Our dearest premises of purpose and meaning will be challenged by AI’s increasing role as an observer of our lives.
Socrates was famous for challenging pretty much everything he thought, saw, or heard. It made him both impressive and insufferable as he used what seemed like a child’s approach of asking “why” over and over to shake loose important questions after every answer.
He believed that such curiosity and self-exploration was what gave life meaning, even if it looked like impiety and corruption to the Athenian authorities who put him on trial. He famously said something like “an unexamined life is not worth living” before he received his death sentence.
Scholars can argue about what the ancients believed about free will — Socrates seemed to think it was the result of someone’s knowledge and beliefs, which is kinda free but also kinda not — but I think it’s clear that he believed committing those ethereal qualities to real experience through debate and self-questioning was what made us alive.
Will AI watching us accomplish the same things for us?
Already, our every digital interaction is captured, crunched, and shared. Cameras and microphones monitor analog spaces across cities, in restaurants, and other places where we interact.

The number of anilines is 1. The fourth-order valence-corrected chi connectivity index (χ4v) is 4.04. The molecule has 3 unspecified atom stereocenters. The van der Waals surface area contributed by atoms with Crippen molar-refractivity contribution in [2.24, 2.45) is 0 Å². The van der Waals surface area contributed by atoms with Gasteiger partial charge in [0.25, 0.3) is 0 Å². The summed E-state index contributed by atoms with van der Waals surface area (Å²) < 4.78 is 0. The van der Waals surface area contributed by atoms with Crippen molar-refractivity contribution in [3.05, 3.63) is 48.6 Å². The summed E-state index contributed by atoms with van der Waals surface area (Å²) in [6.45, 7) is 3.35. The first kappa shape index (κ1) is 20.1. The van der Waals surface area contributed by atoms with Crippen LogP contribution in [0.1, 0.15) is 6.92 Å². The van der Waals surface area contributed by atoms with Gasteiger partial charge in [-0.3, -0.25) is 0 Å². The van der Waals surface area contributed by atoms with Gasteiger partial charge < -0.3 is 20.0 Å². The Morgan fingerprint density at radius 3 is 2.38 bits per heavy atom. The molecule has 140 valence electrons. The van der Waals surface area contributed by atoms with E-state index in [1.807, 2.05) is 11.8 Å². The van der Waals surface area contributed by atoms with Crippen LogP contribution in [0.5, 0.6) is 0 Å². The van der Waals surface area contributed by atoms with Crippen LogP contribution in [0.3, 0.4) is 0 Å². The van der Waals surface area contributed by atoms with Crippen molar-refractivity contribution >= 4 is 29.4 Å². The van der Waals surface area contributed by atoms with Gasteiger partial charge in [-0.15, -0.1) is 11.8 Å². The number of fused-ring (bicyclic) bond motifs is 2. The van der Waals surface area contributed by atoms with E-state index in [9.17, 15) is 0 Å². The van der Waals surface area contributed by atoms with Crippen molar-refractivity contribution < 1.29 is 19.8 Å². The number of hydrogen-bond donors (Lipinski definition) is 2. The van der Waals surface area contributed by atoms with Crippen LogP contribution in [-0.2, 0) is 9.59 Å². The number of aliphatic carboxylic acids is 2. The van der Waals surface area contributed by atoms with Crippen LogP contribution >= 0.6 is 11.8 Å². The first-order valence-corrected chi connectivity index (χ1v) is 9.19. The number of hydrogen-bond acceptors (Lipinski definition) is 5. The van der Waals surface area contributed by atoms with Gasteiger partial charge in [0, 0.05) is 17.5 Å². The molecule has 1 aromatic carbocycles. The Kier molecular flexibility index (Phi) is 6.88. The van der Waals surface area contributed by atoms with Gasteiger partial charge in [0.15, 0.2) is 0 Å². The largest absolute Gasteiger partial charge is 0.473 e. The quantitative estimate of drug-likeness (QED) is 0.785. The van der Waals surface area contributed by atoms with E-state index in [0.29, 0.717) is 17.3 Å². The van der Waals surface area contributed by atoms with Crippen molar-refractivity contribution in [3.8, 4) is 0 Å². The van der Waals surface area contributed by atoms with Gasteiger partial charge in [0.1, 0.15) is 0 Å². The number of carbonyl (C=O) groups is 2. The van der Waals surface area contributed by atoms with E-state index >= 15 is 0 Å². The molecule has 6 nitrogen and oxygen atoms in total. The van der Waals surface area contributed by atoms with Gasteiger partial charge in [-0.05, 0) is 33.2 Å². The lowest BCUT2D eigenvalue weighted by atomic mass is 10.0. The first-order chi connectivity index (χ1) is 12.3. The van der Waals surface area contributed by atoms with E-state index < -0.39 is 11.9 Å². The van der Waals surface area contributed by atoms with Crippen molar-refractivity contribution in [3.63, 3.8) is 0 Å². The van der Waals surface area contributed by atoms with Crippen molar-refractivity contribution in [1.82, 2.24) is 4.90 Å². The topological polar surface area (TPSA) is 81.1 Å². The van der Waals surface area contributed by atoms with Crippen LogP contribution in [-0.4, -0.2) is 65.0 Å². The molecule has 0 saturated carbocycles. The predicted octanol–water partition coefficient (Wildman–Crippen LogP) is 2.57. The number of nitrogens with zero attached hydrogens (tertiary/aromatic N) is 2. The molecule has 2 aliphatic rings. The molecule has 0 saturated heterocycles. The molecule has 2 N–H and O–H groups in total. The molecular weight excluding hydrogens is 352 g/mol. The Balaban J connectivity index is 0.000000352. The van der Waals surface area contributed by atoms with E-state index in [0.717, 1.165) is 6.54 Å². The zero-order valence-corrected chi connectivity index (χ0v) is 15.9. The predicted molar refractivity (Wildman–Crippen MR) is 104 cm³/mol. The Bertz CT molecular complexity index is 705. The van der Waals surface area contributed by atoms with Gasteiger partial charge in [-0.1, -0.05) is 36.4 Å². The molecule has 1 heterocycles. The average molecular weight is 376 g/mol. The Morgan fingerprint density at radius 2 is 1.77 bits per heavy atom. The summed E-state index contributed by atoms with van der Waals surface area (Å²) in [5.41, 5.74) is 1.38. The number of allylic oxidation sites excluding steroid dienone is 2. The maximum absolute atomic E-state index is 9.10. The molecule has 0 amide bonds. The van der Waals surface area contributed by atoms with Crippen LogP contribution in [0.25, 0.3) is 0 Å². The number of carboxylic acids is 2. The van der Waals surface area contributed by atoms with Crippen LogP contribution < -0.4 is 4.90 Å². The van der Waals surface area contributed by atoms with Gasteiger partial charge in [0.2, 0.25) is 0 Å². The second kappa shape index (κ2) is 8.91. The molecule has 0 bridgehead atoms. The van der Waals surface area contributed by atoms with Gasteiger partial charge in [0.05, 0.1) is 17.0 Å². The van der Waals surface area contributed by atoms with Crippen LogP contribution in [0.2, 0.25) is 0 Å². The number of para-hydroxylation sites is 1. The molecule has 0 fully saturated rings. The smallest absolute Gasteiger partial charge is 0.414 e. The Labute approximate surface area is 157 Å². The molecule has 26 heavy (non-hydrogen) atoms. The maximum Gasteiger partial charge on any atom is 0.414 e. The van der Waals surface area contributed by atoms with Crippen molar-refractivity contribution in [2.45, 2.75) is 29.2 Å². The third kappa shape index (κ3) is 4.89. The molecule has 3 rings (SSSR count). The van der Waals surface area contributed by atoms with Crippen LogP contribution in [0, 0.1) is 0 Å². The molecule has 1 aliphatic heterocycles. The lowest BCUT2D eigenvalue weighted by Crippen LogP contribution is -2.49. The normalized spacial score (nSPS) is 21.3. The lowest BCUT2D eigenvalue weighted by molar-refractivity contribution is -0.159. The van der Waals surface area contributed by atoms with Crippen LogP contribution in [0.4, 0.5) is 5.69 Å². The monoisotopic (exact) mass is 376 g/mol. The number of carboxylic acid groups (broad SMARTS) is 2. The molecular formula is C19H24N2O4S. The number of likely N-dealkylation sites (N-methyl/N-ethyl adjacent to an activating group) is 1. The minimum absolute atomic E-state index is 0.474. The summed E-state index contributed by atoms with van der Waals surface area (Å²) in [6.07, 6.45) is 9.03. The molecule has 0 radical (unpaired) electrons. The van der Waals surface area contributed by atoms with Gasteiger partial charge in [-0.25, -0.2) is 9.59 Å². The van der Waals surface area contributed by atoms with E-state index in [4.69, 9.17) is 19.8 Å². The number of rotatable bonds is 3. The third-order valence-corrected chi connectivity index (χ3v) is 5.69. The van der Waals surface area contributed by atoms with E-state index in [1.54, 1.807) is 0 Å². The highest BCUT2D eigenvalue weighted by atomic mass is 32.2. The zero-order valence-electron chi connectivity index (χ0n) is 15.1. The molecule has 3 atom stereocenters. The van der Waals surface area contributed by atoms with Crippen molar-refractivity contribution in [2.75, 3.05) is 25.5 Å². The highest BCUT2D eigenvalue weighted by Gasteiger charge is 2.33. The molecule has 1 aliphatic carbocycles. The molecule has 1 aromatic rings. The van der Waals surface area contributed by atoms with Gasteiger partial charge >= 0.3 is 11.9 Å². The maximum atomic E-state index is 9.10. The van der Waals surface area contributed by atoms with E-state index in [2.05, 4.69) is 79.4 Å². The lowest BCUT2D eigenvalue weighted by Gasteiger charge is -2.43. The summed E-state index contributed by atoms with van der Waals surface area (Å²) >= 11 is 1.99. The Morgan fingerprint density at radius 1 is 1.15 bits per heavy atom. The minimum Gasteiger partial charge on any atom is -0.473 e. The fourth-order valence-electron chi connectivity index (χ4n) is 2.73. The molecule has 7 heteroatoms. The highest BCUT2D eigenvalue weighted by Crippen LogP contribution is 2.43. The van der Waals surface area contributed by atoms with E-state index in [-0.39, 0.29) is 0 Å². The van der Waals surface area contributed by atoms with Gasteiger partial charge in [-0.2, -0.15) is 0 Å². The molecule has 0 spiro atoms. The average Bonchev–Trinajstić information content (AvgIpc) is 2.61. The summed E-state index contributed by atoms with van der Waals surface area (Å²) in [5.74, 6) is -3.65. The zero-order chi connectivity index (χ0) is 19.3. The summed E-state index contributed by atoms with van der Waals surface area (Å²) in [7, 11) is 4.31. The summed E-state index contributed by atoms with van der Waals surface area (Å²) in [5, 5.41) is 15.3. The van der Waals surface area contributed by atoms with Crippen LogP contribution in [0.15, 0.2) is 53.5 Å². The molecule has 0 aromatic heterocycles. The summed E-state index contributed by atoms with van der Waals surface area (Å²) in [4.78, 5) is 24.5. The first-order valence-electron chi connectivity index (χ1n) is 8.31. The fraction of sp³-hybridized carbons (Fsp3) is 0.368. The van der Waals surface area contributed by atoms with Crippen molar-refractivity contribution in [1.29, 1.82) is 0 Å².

The argument in favor of this surveillance is that it results in better access to things and, with increasing regularity, automates solutions that we may not have consciously requested (but nevertheless likely need or want, according to the data).
Digital tech empowers (and frees) us to make better decisions. Only AI promises to supercharge the automation powered by that surveillance.
We’ll be able to safely outsource more decisions to it because it’ll possess more data and crunch it more quickly and reliably than any human. We’ll continue to give it greater access to our lives and, in exchange, it’ll smooth over many of the sharp edges that complicate our experiences.
Why spend hours sitting with a group of people debating some arcane aspect of life when GPT-4 can summarize the conversation and provide a conclusion for you?
Why try to figure out how to travel from one point to another if an AI-automated traffic control system will maximize the efficiency of every route? What happens to free will when an AI knows who you’ll vote for, what you should do for a living, and when you will die?
I know this line of questioning risks coming across as a curmudgeonly defense of a past in which things had to be difficult in order to have value — “I walked uphill to school both ways, and I liked it!” — but I swear that my memories of batch processing FORTRAN programs running on punch cards are anything but pleasant. I wouldn’t wish them on anyone.
But the Greek Chorus of technologists goes to the other extreme, regularly pointing to the friction, inconveniences, and imperfections of daily experience as things that should be overcome. If only we could spend less time figuring out how to live our lives, we’d have more time to live them.
I wonder. If AI watches over us, what will be left for us to examine?
Isn’t the experience of examining one’s life the point of living it?